The Liberal National Party took action to amend the Child Protection Act to make reporting obligations for the Early Childhood Education and Care sector mandatory. 
The Problem

Labor sat on its hands ignoring important recommendations of the Law Reform Commission to change child protection laws to include child care workers as mandatory reporters of suspected abuse.

Under previous laws early child care workers were not required to report suspected abuse.

Our Record

In government, the LNP requested the Queensland Law Reform Commission review child protection mandatory reporting laws for the early childhood education and care sector.

The overwhelming majority of submissions received by the Commission supported extending the mandatory reporting obligation under the Act to apply to the early childhood education and care sector.

The Commission’s report was presented to the Palaszczuk Labor Government in December 2015.

KEY FACTS
  • More than 28,000 children under 5 are in childcare across Queensland
  • The LNP’s Mason’s Law will come into effect on 1 July 2017
  • Early childcare educators and supervisors will now be compelled by law to report suspected cases of child abuse
Delivering from Opposition

Queensland’s youngest and most vulnerable children will be better protected after the LNP Opposition successfully passed laws which make it mandatory for early childhood workers to report suspected cases of child abuse.

Our policies and initiatives, like mandatory reporting for early childhood workers of suspect child abuse, are helping to provide safe and liveable communities across Queensland.

The passing of the Child Protection (Mandatory Reporting – Mason’s Law) Amendment Bill 2016 will extend mandatory reporting obligations to include workers in early childhood education and care, bringing Queensland in line with other States and territories.

Mandatory reporting laws are an important part of the Queensland child protection system and are critical in detecting serious cases of child abuse that might otherwise go unnoticed.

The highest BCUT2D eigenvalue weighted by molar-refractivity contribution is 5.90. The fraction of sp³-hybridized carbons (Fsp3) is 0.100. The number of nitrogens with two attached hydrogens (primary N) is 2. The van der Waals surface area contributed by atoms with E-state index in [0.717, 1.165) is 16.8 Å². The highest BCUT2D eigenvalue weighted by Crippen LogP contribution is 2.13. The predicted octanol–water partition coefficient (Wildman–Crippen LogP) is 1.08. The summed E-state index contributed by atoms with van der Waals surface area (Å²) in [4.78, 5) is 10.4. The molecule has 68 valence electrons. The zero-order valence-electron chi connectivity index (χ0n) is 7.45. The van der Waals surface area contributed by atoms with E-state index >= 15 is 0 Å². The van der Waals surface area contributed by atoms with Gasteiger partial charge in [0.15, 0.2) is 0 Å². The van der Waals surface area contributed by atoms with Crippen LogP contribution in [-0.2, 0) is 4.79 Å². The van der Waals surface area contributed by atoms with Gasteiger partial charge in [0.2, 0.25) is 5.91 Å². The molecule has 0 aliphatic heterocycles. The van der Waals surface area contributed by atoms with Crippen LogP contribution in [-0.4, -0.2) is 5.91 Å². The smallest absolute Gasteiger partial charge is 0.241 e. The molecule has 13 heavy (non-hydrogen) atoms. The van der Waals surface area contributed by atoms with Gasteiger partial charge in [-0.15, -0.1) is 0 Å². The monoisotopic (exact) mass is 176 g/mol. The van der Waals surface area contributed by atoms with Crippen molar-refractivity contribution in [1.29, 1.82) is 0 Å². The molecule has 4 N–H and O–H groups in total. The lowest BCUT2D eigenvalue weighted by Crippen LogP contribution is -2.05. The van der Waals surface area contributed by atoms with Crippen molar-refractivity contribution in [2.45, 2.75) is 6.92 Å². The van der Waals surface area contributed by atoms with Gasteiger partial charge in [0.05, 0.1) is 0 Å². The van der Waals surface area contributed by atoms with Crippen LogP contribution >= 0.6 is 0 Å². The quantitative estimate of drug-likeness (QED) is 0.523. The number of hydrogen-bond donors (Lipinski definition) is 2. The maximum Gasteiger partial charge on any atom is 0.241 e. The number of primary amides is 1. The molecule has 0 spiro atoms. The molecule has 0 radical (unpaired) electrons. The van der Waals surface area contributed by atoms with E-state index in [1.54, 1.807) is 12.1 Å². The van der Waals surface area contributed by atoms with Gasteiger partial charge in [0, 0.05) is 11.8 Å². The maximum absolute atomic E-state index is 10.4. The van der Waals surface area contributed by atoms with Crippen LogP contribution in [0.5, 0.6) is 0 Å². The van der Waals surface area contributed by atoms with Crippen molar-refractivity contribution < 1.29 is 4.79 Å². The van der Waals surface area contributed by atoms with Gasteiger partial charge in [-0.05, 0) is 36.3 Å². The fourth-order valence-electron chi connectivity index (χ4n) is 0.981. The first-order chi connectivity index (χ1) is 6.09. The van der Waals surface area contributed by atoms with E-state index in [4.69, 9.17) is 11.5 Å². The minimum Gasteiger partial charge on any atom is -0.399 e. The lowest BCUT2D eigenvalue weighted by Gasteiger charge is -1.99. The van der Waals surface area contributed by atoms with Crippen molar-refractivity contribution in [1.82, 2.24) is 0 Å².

These laws would never have come about without a long-running and dedicated campaign by John and Sue Sandeman, whose toddler grandson Mason Parker was tragically murdered in 2011.

The laws will empower dedicated workers in our childcare centres to speak up for the children entrusted to them each day.

Frequently Asked Questions

Why did we need tougher reporting laws?
Mandatory reporting laws are enacted in each Australian jurisdiction. It is broadly accepted that these laws are an important component of the broader child protection system.

In Queensland, a range of professionals who work and interact with children are mandated by law to report child safety concerns to the Department of Communities, Child Safety and Disability Services. These include; doctors, registered nurses, teachers, police officers who work in child protection,and those engaged to perform a child advocate function. Early childhood education and care professionals are not mandatory reporters under current legislation.  In fact, Queensland and Western Australia are the only two Australian jurisdictions that do not extend mandatory reporting to the early childhood education and care sector.

In April 2011, Mason Parker, a 16-month-old toddler from Townsville, was murdered by his mother’s then boyfriend.  In the days prior to Mason’s death, bruising was observed on his body by child care staff at the centre he regularly attended.  While staff members followed their internal procedures and reported the concerns to the Centre Director, they were never passed on to the authorities.

Mason’s maternal grandparents, John and Sue Sandeman have lobbied since that time for mandatory reporting obligations to apply to the early childhood education and care sector.

Why didn’t the LNP fix this issue in government?
On 6 November 2014, the Queensland Law Reform Commission was requested by the LNP Government to review child protection mandatory reporting laws for the early childhood education and care sector. The overwhelming majority of submissions received by the Commission supported extending the mandatory reporting obligation under the Act to apply to the early childhood education and care sector.

What did the Queensland Law Reform Commission recommend?
The Commission’s report was presented to government in December 2015 following a 12-month review. The Commission’s key recommendations included:

  • that the mandatory reporting provisions in Chapter 2, Part 1AA, Division 2 of the Child Protection Act 1999 should be expanded to apply to the ECEC sector.
  • that the mandatory reporting obligation should apply to approved education and care services under the Education and Care Services National Law (Queensland) and the Education and Care Services Act 2013 ; and
  • that the mandatory reporting obligation should apply to the following persons within an approved early childhood education and care service:
        a.     a person who is an approved provider, nominated supervisor, or family day care co-ordinator; and
        b.     a person who holds at least an approved certificate III level education and care qualification, or higher.